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Agfa Billy I automatic 6 x 9 cm format camera

Object | Accession Number: 1990.79.3

Billy I self-erecting camera with bellows made by AGFA [Aktien-Gesellschaft für Anilin-Fabrikation] from 1930-1931. This was one of the first AGFA automatic box cameras with rollfilm, and the basis for a long-running series. The film manufacturing company began producing cameras under its own logo from the mid-1920’s, including the first Billy series model. In December 1925, AGFA merged with 5 German companies, including BASF, Bayer, and Hoechst, to form IG Farben, the largest chemical manufacturer in the world. In February 1933, IG Farben contributed 400,000 reichsmarks to the new Nazi government. Initially, the company resisted the antisemitic racial policies such as the Nuremberg Laws of 1935. But by 1937, all Jewish employees, board members, and executives had been removed, and the majority of the remaining board members joined the Nazi Party. IG Farben was an integral part of the war economy, often taking over chemical factories in regions taken over by Germany. They used over 35,000 forced and slave laborers in their factories, including one near Auschwitz III – Monowitz (Buna) concentration camp, and supplied the Zyklon B used in the gas chambers. After the war ended in May 1945, IG Farben was dismantled by the Allies. In 1947, the company’s top officials were tried by the International Military Tribunal in Nuremberg for war crimes and crimes against humanity. Thirteen of the 24 defendants were found guilty of at least one of the five counts.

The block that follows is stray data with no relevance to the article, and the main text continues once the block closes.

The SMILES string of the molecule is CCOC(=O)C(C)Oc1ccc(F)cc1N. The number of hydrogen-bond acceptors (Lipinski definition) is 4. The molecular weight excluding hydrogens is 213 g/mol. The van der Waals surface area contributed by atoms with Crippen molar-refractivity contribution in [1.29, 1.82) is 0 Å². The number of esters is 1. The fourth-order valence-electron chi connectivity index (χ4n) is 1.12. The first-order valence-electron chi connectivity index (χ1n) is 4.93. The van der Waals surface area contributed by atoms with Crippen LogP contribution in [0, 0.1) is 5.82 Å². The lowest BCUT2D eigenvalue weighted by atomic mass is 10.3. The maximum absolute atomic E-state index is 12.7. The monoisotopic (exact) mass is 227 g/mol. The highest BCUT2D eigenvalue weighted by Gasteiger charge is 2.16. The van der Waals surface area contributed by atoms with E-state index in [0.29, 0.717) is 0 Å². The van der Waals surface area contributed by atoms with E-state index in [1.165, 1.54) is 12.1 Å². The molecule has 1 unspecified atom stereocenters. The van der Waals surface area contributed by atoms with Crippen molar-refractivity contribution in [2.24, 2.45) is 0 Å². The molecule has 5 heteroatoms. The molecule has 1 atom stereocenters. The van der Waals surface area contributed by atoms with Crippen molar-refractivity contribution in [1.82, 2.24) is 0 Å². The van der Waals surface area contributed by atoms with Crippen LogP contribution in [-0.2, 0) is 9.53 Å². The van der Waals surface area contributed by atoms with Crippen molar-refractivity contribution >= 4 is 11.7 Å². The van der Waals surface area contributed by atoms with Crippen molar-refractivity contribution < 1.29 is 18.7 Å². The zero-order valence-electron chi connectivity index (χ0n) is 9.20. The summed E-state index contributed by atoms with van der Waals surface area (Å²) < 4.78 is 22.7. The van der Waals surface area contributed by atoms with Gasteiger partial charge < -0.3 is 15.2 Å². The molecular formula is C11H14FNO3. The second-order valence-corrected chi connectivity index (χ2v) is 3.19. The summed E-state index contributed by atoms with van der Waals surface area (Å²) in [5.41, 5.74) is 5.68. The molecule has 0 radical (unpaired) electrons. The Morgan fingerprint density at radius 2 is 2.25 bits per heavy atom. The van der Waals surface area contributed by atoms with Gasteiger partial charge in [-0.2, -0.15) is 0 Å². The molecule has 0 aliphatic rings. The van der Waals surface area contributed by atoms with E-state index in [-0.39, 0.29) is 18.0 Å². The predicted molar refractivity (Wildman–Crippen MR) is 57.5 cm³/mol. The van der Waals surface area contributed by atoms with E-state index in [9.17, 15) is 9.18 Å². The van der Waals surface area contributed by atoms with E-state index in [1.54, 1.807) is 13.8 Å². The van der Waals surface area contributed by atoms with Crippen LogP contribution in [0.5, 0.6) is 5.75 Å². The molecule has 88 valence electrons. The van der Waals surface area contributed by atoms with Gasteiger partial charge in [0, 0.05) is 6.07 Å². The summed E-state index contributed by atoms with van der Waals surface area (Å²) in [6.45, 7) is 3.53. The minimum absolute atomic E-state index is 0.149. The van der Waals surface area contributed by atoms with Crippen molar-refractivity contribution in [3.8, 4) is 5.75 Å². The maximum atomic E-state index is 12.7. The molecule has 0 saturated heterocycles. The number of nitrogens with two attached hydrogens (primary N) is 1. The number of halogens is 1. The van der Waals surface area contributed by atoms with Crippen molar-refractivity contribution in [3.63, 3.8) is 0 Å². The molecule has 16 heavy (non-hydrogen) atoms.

manufacture:  1930-1931
manufacture: Germany
Object Type
Agfa camera (lcsh)
Credit Line
United States Holocaust Memorial Museum Collection
Record last modified: 2023-09-22 10:43:34
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